Conversion, Obversion, and Contraposition

Conversion is the inference in which the subject and predicate are interchanged. In modern logic it is only valid for the E and I propositions. The valid converse is logically equivalent to the original proposition. In traditional logic, the A proposition has a converse by limitation which is the subaltern of the invalid A-converse; i.e., the corresponding I proposition. The converse by limitation is implied by the original but is not (usually) equivalent to it.

ORIGINAL CONVERSE VALID? BY LIMITATION
All S are P All P are S no Some P are S
No S are P No P are S yes
Some S are P Some P are S yes
Some S are not P Some P are not S no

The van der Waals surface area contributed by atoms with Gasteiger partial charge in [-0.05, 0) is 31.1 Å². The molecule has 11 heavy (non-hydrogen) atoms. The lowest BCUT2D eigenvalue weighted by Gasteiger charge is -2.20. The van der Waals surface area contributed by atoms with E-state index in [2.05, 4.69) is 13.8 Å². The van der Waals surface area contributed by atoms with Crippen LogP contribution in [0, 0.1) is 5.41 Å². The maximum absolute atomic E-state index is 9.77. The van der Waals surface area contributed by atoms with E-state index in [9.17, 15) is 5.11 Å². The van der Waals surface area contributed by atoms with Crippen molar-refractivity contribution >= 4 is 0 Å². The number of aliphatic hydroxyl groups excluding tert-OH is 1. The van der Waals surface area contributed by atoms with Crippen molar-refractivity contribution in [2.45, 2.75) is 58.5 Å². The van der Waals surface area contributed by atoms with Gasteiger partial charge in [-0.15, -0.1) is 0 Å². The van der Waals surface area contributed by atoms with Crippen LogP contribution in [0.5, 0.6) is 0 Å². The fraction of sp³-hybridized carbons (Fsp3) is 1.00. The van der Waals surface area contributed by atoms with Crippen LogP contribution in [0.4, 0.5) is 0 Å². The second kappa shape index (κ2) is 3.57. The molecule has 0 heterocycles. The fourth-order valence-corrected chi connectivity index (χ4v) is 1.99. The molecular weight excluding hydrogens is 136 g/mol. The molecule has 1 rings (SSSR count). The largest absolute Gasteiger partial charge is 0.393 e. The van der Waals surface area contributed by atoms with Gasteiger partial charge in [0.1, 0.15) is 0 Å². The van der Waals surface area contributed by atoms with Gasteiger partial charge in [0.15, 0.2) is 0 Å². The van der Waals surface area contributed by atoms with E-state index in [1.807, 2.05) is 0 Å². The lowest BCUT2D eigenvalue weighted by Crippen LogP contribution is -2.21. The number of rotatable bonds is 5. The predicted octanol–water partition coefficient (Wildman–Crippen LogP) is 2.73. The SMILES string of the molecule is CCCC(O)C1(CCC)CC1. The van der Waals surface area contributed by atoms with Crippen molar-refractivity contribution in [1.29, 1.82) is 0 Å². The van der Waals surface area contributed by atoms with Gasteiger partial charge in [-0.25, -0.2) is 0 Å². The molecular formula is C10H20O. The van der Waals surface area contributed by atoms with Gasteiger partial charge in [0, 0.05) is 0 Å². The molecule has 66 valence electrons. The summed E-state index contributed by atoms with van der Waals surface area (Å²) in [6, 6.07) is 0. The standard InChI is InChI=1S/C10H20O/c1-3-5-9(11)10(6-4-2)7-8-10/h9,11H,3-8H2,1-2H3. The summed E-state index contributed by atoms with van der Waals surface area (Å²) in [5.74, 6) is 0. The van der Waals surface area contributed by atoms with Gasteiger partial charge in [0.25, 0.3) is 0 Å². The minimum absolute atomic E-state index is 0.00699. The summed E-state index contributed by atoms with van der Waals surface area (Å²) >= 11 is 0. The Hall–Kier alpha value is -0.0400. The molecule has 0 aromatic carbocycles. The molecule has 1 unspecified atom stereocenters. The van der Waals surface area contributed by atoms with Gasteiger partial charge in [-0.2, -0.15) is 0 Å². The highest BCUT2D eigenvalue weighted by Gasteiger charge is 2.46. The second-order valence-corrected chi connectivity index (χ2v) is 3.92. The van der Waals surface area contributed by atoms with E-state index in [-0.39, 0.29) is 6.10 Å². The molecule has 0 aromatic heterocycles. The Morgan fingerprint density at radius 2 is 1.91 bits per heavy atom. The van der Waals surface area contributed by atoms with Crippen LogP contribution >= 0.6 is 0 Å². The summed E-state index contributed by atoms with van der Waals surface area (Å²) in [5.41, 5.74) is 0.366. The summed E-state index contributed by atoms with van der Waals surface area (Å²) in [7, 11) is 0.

Obversion is the inference in which the quality of the proposition is changed and the predicate is interchanged with its complement. It is valid for all four forms. The obverse is logically equivalent to the original proposition.

ORIGINAL OBVERSE VALID?
All S are P No S are nonP yes
No S are P All S are nonP yes
Some S are P Some S are not nonP yes
Some S are not P Some S are nonP yes

Contraposition is the inference in which the subject is interchanged with the complement of the predicate and the predicate is interchanged with the complement of the subject. In modern logic it is only valid for the A and O propositions. The valid contrapositive is logically equivalent to the original proposition. In traditional logic, the E proposition has a contrapositive by limitation which is the subaltern of the invalid E-contrapositive; i.e., the corresponding O proposition. The contrapositive by limitation is implied by the original but is not (usually) equivalent to it.

ORIGINAL CONTRAPOSITIVE VALID? BY LIMITATION
All S are P All nonP are nonS yes
No S are P No nonP are nonS no Some nonP are not nonS
Some S are P Some nonP are nonS no
Some S are not P Some nonP are not nonS yes